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CIA Releases Stunning Report on Origins of ‘Havana Syndrome’

The results of the study were dumbfounding.

Over the course of the last several years, American diplomats all over the world have been reporting a strange, overwhelming illness with disturbing symptoms ranging from unfathomable headaches to nausea and vertigo.

Labeled “Havana Syndrome” on account of the first few cases being reported by US officials in the Cuba capital, similar reports have been steadily streaming in from around the world.  One incident was even reported on the grounds of the White House, leading many to wonder if the phenomenon was being manifested by a foreign adversary using some sort of energy or frequency weapon.

Now, after years of research, the US intelligence community has released a stark report on the subject, and it has left many Americans scratching their heads.

The mysterious ailment known as “Havana syndrome” did not result from the actions of a foreign adversary, according to an intelligence report that shatters a long-disputed theory that hundreds of U.S. personnel were targeted and sickened by a clandestine enemy wielding energy waves as a weapon.

The new intelligence assessment caps a years-long effort by the CIA and several other U.S. intelligence agencies to explain why career diplomats, intelligence officers and others serving in U.S. missions around the world experienced what they described as strange and painful acoustic sensations. The effects of this mysterious trauma shortened careers, racked up large medical bills and in some cases caused severe physical and emotional suffering.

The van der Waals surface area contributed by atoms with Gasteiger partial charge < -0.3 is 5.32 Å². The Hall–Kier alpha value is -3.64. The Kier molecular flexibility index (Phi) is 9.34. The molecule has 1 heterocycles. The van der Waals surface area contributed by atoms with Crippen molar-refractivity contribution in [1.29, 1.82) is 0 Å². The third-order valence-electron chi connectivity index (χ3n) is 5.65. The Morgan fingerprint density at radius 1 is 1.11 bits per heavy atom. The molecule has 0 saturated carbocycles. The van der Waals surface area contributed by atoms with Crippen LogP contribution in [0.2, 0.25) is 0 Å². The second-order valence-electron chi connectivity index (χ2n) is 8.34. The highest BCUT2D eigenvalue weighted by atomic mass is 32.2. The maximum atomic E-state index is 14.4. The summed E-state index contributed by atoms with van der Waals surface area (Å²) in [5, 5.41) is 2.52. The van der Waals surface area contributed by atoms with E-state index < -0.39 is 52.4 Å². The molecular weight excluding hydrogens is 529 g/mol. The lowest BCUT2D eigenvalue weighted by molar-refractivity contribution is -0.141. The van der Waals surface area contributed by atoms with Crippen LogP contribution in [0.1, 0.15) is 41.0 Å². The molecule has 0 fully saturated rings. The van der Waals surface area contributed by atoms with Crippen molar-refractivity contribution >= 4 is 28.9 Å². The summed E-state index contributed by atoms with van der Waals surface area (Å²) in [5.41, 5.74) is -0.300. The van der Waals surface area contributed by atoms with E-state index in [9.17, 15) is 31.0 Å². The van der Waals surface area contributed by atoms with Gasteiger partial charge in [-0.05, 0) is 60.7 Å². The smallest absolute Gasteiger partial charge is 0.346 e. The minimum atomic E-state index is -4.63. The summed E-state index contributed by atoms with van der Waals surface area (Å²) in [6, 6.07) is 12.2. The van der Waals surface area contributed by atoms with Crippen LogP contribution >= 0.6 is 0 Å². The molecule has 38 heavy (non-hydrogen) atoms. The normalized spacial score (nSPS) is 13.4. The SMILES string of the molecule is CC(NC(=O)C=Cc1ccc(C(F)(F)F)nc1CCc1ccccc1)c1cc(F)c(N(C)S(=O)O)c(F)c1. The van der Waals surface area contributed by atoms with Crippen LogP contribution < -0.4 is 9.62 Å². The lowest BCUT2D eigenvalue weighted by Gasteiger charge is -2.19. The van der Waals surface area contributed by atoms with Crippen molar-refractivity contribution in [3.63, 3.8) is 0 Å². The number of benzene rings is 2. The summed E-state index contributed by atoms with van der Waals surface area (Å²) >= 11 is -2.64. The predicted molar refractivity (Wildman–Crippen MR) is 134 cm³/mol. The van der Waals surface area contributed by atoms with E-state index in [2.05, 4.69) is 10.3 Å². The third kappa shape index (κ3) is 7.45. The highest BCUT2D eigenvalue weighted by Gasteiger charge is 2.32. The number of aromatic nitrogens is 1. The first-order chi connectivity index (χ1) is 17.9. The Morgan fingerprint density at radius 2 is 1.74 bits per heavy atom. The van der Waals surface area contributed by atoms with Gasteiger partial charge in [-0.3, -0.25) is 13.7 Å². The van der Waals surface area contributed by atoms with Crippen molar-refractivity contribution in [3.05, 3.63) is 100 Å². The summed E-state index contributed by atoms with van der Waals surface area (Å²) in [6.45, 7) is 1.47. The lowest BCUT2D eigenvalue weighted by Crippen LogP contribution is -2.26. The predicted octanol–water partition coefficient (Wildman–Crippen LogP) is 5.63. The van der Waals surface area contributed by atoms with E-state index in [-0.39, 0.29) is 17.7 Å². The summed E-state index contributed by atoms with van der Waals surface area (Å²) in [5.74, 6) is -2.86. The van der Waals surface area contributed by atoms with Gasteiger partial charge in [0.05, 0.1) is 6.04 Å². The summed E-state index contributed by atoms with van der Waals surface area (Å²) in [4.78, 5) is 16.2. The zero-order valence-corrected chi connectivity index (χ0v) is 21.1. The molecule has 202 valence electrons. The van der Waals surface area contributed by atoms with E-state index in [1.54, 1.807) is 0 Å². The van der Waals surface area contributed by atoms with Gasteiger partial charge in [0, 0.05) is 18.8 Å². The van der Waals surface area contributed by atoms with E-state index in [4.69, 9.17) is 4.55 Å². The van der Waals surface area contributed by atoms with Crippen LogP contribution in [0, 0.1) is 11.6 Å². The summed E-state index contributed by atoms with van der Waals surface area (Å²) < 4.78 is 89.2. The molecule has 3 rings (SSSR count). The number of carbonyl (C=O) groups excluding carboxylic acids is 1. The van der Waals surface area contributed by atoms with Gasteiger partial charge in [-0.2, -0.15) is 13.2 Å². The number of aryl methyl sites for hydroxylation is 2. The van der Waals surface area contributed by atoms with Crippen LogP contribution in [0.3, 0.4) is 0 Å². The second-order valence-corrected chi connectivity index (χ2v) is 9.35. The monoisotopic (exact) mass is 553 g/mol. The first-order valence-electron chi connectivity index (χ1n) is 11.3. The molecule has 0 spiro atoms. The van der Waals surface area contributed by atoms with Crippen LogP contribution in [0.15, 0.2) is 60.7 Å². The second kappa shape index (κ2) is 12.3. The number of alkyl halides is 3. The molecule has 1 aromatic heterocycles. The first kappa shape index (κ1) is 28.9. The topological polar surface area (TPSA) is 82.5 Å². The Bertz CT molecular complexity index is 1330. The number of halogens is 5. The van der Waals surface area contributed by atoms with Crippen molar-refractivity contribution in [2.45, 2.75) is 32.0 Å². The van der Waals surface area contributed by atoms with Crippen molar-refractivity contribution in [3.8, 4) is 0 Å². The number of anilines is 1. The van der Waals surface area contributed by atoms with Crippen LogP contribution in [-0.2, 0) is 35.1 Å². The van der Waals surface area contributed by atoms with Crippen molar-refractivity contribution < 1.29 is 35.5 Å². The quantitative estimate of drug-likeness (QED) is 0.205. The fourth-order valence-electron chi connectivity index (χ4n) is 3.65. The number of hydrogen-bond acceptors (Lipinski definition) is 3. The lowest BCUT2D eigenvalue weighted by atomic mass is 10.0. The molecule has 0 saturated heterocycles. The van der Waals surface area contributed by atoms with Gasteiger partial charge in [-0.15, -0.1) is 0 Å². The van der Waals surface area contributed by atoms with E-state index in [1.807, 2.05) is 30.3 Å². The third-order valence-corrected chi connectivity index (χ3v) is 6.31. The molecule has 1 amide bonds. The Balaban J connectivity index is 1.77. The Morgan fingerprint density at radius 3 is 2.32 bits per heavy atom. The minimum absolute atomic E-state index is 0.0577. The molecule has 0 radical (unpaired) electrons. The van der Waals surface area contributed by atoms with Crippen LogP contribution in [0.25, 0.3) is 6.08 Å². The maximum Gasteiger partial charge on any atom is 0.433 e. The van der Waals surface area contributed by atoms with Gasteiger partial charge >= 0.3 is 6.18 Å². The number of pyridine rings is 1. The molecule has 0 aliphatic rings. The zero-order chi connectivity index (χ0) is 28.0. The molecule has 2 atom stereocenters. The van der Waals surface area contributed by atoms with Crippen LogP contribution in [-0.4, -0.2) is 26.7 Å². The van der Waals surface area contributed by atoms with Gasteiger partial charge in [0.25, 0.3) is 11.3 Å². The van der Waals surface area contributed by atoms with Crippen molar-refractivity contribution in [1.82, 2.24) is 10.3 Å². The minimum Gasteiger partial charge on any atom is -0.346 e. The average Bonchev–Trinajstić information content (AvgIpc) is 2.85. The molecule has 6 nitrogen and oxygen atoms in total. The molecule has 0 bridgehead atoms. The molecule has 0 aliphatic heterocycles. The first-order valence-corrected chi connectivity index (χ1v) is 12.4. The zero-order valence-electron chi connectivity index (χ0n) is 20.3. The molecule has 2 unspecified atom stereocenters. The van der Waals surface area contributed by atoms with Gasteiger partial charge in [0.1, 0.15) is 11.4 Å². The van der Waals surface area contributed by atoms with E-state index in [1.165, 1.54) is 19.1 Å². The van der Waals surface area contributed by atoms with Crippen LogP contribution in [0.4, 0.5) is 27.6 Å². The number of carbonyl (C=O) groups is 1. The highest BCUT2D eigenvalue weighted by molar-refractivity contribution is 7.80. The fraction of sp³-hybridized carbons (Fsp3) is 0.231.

The results of the investigation appeared to be rather concise.

Five of those agencies determined it was “very unlikely” that a foreign adversary was responsible for the symptoms, either as the result of purposeful actions — such as a directed energy weapon — or as the byproduct of some other activity, including electronic surveillance that unintentionally could have made people sick, the officials said. They spoke on the condition of anonymity to describe the findings of the assessment, which had not yet been made public.

One agency, which the officials did not name, determined that it was “unlikely” that a foreign actor was at fault, a slightly less emphatic finding that did not appreciably change the consensus. One agency abstained in its conclusion regarding a foreign actor. But when asked, no agency dissented from the conclusion that a foreign actor did not cause the symptoms, one of the intelligence officials said.

Officials involved in the probe suggested that the phenomenon persisted even in cases where US authorities had total control of their environment, which makes the mystery all the more bizarre.

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